As a financial planner have you considered how you can begin to deeply serve a client from the very first moment?
When you meet with a potential client there are likely to be at least three important questions on their mind:
1. Do I like them?
2. Can I trust them?
3. Can they help me?
The world of financial advice continues to be very transactional because this is how people are trained to be.
The approach is:
Diagnose the problem and then provide the solution.
This works entirely in your favour because it provides the perfect opportunity to stand out and be different.
In this article I share ten powerful ways a financial planner can serve a client more deeply right from the get-go.
1. Connect life and money
Money is a tool. In and of itself it has no real value and it is what someone can do with the money or what the money can do for them that matters.
So, all the time the conversation is only about the money there will be a disconnect, which is precisely why many people’s financial planning is dysfunctional.
A conversation that connects money and its meaning in someone’s life is far more valuable because it is all about them and their life.
2. Be willing to move off the safe ground
The safe ground for a financial planner is talking about products, investments, and financial issues. It is safe and comfortable for the financial adviser because this is what they know about.
Moving off the safe ground is being willing to step into the unknown by being deeply curious about the client. What matters to them? What do they really want? How can I serve this person right now?
How often will the client get an opportunity to have such a conversation if it’s not with you? Probably never.
3. Avoid problem solving too soon
There is a temptation for financial planners to go into problem solving mode as soon as they recognise a problem they can solve.
There can be a few reasons for this. Trying to prove their credibility, feeling under pressure to close the business, or simply not recognising the value in being more curious are among the main ones.
Stay curious for longer and discover more about your client.
4. Do not fear raising the tension level
I had a conversation today with a financial planner who said he avoids creating tension in his client relationships because he does not want the client to feel upset.
This is a cop out. Side-stepping ‘difficult’ but often necessary conversations does not serve your client.
The objective is to help the client get what they want. Sometimes this is going to mean telling them the truth or at least how you see it (with kindness and their permission, of course). Check out, ‘Why challenging your clients is great for business’.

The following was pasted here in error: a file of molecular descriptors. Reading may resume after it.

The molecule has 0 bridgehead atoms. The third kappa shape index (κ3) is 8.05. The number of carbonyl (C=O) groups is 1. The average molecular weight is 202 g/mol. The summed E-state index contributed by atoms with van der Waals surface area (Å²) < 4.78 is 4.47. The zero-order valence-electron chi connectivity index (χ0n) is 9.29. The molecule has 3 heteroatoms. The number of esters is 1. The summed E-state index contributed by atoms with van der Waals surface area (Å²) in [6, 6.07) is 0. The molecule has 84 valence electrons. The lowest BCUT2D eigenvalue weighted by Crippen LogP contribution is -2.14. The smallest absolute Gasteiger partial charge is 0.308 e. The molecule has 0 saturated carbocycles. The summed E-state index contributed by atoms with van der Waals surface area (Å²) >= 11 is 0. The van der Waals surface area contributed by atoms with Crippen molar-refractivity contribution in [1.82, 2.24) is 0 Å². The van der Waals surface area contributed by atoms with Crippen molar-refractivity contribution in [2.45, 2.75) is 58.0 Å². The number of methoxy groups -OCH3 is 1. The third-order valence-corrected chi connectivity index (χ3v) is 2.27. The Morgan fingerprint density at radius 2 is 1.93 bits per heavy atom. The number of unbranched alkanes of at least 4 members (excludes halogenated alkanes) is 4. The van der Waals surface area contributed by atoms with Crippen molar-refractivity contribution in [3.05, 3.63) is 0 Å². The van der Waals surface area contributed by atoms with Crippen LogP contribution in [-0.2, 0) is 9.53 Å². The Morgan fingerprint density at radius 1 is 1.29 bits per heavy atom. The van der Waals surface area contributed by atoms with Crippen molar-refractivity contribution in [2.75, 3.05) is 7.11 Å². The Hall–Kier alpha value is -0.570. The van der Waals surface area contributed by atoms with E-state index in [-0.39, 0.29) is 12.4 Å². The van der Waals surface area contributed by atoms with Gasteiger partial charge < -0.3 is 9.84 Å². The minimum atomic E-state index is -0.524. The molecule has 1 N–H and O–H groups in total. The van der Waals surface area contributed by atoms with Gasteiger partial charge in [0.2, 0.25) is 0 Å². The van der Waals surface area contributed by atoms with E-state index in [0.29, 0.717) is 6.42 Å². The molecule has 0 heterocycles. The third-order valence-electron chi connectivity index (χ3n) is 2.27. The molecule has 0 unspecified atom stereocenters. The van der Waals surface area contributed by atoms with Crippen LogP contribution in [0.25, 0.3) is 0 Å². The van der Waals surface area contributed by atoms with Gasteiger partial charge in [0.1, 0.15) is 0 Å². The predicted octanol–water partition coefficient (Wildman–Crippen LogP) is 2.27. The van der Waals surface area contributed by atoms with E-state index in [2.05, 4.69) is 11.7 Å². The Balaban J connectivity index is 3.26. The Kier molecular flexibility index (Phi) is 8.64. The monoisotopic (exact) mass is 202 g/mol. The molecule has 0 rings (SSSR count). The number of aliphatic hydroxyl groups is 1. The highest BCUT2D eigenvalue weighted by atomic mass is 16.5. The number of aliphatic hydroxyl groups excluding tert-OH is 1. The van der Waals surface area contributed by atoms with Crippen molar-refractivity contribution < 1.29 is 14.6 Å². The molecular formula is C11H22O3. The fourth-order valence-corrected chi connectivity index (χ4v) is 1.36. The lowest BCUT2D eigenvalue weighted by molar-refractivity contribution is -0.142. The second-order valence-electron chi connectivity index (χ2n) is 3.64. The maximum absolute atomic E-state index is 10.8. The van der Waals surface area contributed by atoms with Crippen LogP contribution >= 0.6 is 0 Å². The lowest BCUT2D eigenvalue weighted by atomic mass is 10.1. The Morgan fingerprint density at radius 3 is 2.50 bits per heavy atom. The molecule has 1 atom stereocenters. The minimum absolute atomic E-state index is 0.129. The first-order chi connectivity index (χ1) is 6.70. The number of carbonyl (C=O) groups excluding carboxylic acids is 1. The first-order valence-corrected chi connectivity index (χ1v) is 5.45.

5. Deep listening
There is content listening and then there is deep listening.
Listening to content (i.e., the words) is listening for problems to solve and will miss what is behind the words. For example, what is the client really trying to communicate? What is the feeling behind the words?
Deep listening will create far deeper connection and trust with a client than content listening. And very, very few people listen in this way.
6. Be a co-collaborator, not the expert
Having the expertise to provide solid advice is crucial. Yet needing to the be expert is something completely different that is founded in the insecurity of the financial planner. It gets in the way of building a deeper connection with the client.
Clients want to feel your humanness. They want to know you care and needing to be the expert will compromise this.
7. Let go of the outcome
This is a big one. Attachment to outcome is placing your sense of well-being on things going ‘your way’.
This will compromise the connection between you and your client. It will even invite push back from some people because they will sense it.
Learn to stay in the present and do not allow your mind to go into an imaginary future.
8. Ask more questions
The opposite of asking questions is making assumptions. For example, common assumptions that financial advisers make are thinking they know what the client wants, think they have all the information they need, or the client has said everything they need to.
How do you avoid this?
Ask more questions. Even a simple question such as, ‘Have you shared everything you want to share around this issue, or is there anything more?’, can be powerful when you give someone the time and space to reflect.
9. Let the client sell it to themselves
You cannot want something for your client more than they want it for themselves.
Trying to persuade or convince people is often a waste of time and ineffective. The way you can explore someone’s desire and commitment is to ask questions and listen.
Making an important decision will often require a client to change their behaviour. Exploring the question, ‘What makes this worth doing?’ can be surprisingly effective in increasing their commitment.
10. Understand that you are not selling financial planning
Financial planning is not what people are interested in. And if you try to sell financial planning you’ll get far more resistance than you want and is necessary.
What people buy are feelings – peace of mind, freedom, security, safety, choice, and not having to worry are all examples.
Learning to recognise and elicit the feelings that people want takes some understanding and practice, but it is not difficult. It will also pay you back handsomely.
These ten ways financial planners can serve clients deeply from the very first moment are powerful because they implicitly demonstrate trust, rapport, and credibility.
Which one are you most drawn to implementing from your next conversation?
P.S. If you enjoyed this article, you can download a FREE copy of ‘Magical Client Meetings Every Time.’ You will discover the 10 essential keys and use the score sheet to immediately determine your next steps. Click here to download.